Show kids support main message of fentanyl and opioid presentation

teenager-youth-drugs
Posted on: May 3, 2017

Sally Smith
editorial@pdgmedia.ca 

In their fentanyl and opioid presentation on Tuesday, May 4 at St. John Catholic High School in Perth, both Jessica Wigle and Kelly Munroe agreed that knowledge of the drug and what to do is crucial in preventing deaths.

The Public Health nurses with Leeds, Grenville & Lanark District Health Unit spoke to about 30 parents and some teens about the drugs, where to get naloxone kits, what to do in the event of an overdose, and how to talk to your teens.

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Opioids treat pain. There are three categories of prescription (legal) opioids – naturally occurring, semi-synthetic and synthetic i.e. fentanyl.
Illicit fentanyl is a non-prescription opioid sold on the streets and may be laced with or substituted for other drugs. Just a few small grains can be deadly.

In a crisis, the prescription medicine narcan/naloxone blocks the effects of opioids and temporarily removes opioids from receptor sites, according to Wigles presentation.
Naloxone is available, free, in a nasal spray kit from Leeds, Grenville & Lanark District Health Unit with no health card; naloxone injectable kits are available, free, from local pharmacies with a health card.

Parents and teens should know overdose signs and symptoms:

  • slow, erratic breathing (or not at all),
  • blue fingernails and/or lips,
  • limp body,
  • snoring or gurgling sounds,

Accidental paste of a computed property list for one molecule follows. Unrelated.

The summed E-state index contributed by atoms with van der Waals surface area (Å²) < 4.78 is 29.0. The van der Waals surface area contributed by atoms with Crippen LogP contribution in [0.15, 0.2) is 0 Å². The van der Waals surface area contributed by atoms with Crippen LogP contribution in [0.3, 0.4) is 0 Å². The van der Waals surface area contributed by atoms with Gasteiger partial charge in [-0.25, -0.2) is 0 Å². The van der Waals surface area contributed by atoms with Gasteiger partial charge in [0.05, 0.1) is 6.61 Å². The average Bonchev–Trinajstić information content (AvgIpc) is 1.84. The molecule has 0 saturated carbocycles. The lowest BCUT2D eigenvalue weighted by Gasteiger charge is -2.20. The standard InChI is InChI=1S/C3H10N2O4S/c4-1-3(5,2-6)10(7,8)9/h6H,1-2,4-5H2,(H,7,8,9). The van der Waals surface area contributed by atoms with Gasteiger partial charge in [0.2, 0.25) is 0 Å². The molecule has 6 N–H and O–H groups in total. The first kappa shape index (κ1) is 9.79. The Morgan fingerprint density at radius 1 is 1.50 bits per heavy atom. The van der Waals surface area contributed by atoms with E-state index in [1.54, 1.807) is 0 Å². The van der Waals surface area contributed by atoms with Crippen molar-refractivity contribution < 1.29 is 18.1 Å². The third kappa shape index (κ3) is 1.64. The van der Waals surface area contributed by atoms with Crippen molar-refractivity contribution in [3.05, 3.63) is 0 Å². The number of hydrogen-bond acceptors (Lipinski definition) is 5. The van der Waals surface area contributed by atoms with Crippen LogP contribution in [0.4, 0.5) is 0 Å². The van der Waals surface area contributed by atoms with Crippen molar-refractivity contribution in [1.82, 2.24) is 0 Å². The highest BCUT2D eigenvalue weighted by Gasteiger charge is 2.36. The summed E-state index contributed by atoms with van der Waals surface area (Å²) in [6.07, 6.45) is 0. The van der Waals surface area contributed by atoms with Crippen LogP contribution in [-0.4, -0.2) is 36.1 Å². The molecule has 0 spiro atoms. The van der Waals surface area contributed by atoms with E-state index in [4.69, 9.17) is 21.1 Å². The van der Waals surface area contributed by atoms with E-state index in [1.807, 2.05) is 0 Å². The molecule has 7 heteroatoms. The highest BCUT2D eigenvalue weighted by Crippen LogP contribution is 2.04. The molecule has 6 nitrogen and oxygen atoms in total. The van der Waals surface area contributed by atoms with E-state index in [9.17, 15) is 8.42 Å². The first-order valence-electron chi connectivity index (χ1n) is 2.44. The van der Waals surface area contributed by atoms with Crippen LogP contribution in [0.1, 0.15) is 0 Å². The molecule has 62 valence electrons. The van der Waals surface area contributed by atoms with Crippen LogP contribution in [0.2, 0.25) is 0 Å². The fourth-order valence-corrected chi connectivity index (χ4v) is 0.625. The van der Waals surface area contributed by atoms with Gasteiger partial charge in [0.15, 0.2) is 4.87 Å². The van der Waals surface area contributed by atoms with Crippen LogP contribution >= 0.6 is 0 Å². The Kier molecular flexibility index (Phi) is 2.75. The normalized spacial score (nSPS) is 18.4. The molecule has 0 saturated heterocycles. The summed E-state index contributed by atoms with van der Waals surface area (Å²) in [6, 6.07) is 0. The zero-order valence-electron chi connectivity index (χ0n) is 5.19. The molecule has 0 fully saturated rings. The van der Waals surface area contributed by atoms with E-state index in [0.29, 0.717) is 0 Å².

• vomiting,
  • loss of consciousness, and
  • unresponsive to stimuli and pinpoint pupils.
  • Most imperative, to prevent death and get help, call 911.

Wigle didnt belabour the point, but she did present facts: opioids are the third leading cause of death in Ontario; Canada is the second leading consumer of opioids in the world. In Ontario there has been a 463 per cent increase in opioid deaths between 2000 and 2013.

Munroe works with teens daily; teenhood is an experimenting time, she says. Recent studies now show that brains continue to develop and mature up to the age of 30, so that emotions for teenagers are intensely felt and they tend to live in the moment. They are wired for short-term rewards,” she says.

She offered some ideas to parents, grandparents and significant people in teenagerslives: be a positive role model. Kids look up to us. They follow our values and behaviour. We are a key influence in their lives,” Munroe said.

Here are some of the useful advice she provided to help parents and other adults better connect with teens:

  • Communicate openly and effectively. Just regular everyday conversations are very valuable,” she said.
  • Make them feel valued and respected. Say thank-you. Point out things they do well.
  • Be a safe sounding board.
  • Ask about interests and passions. Be curious but not nosy.
  • Ask if they want advice – dont give it if they don’t.
  • Understand mistakes happen and work through solutions.
  • Walk outside with them – nature is a powerful stress reliever.

Give your kids a good tool box to work with, show you care,” she concluded.